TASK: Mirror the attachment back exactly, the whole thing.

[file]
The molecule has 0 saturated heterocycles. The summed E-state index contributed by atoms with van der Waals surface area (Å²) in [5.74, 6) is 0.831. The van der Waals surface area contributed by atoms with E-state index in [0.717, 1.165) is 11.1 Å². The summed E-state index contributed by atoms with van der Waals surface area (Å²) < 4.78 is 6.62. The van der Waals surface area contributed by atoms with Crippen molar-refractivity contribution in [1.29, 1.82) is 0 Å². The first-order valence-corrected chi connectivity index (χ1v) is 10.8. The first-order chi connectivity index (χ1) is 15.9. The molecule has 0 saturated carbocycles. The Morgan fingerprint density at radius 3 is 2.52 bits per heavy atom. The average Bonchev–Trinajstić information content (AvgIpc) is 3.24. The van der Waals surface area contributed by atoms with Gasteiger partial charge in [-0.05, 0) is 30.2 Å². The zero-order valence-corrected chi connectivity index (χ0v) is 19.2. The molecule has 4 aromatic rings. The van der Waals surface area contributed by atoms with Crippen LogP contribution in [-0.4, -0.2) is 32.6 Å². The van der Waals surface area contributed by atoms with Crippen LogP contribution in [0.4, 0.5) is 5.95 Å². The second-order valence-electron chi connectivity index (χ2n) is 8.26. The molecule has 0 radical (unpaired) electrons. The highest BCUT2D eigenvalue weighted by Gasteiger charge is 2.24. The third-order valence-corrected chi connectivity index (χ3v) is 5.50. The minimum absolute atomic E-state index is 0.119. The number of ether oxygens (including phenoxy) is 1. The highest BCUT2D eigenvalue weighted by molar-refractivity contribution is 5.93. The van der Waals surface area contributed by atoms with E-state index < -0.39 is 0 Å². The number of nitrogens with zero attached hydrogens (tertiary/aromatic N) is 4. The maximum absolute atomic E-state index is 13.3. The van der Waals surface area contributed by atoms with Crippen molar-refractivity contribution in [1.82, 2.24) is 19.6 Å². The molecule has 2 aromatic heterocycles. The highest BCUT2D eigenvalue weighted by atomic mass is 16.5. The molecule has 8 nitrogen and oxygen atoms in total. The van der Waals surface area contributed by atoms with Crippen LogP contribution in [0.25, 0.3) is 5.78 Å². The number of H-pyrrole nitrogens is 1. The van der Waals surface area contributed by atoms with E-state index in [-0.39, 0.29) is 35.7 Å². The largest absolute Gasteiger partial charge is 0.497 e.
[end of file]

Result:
The molecule has 0 saturated heterocycles. The summed E-state index contributed by atoms with van der Waals surface area (Å²) in [5.74, 6) is 0.831. The van der Waals surface area contributed by atoms with E-state index in [0.717, 1.165) is 11.1 Å². The summed E-state index contributed by atoms with van der Waals surface area (Å²) < 4.78 is 6.62. The van der Waals surface area contributed by atoms with Crippen molar-refractivity contribution in [1.29, 1.82) is 0 Å². The first-order valence-corrected chi connectivity index (χ1v) is 10.8. The first-order chi connectivity index (χ1) is 15.9. The molecule has 0 saturated carbocycles. The Morgan fingerprint density at radius 3 is 2.52 bits per heavy atom. The average Bonchev–Trinajstić information content (AvgIpc) is 3.24. The van der Waals surface area contributed by atoms with Gasteiger partial charge in [-0.05, 0) is 30.2 Å². The zero-order valence-corrected chi connectivity index (χ0v) is 19.2. The molecule has 4 aromatic rings. The van der Waals surface area contributed by atoms with Crippen LogP contribution in [-0.4, -0.2) is 32.6 Å². The van der Waals surface area contributed by atoms with Crippen LogP contribution in [0.4, 0.5) is 5.95 Å². The second-order valence-electron chi connectivity index (χ2n) is 8.26. The molecule has 0 radical (unpaired) electrons. The highest BCUT2D eigenvalue weighted by Gasteiger charge is 2.24. The third-order valence-corrected chi connectivity index (χ3v) is 5.50. The minimum absolute atomic E-state index is 0.119. The number of ether oxygens (including phenoxy) is 1. The highest BCUT2D eigenvalue weighted by molar-refractivity contribution is 5.93. The van der Waals surface area contributed by atoms with E-state index < -0.39 is 0 Å². The number of nitrogens with zero attached hydrogens (tertiary/aromatic N) is 4. The maximum absolute atomic E-state index is 13.3. The van der Waals surface area contributed by atoms with Crippen molar-refractivity contribution in [1.82, 2.24) is 19.6 Å². The molecule has 2 aromatic heterocycles. The highest BCUT2D eigenvalue weighted by atomic mass is 16.5. The molecule has 8 nitrogen and oxygen atoms in total. The van der Waals surface area contributed by atoms with Crippen LogP contribution in [0.25, 0.3) is 5.78 Å². The number of H-pyrrole nitrogens is 1. The van der Waals surface area contributed by atoms with E-state index in [-0.39, 0.29) is 35.7 Å². The largest absolute Gasteiger partial charge is 0.497 e.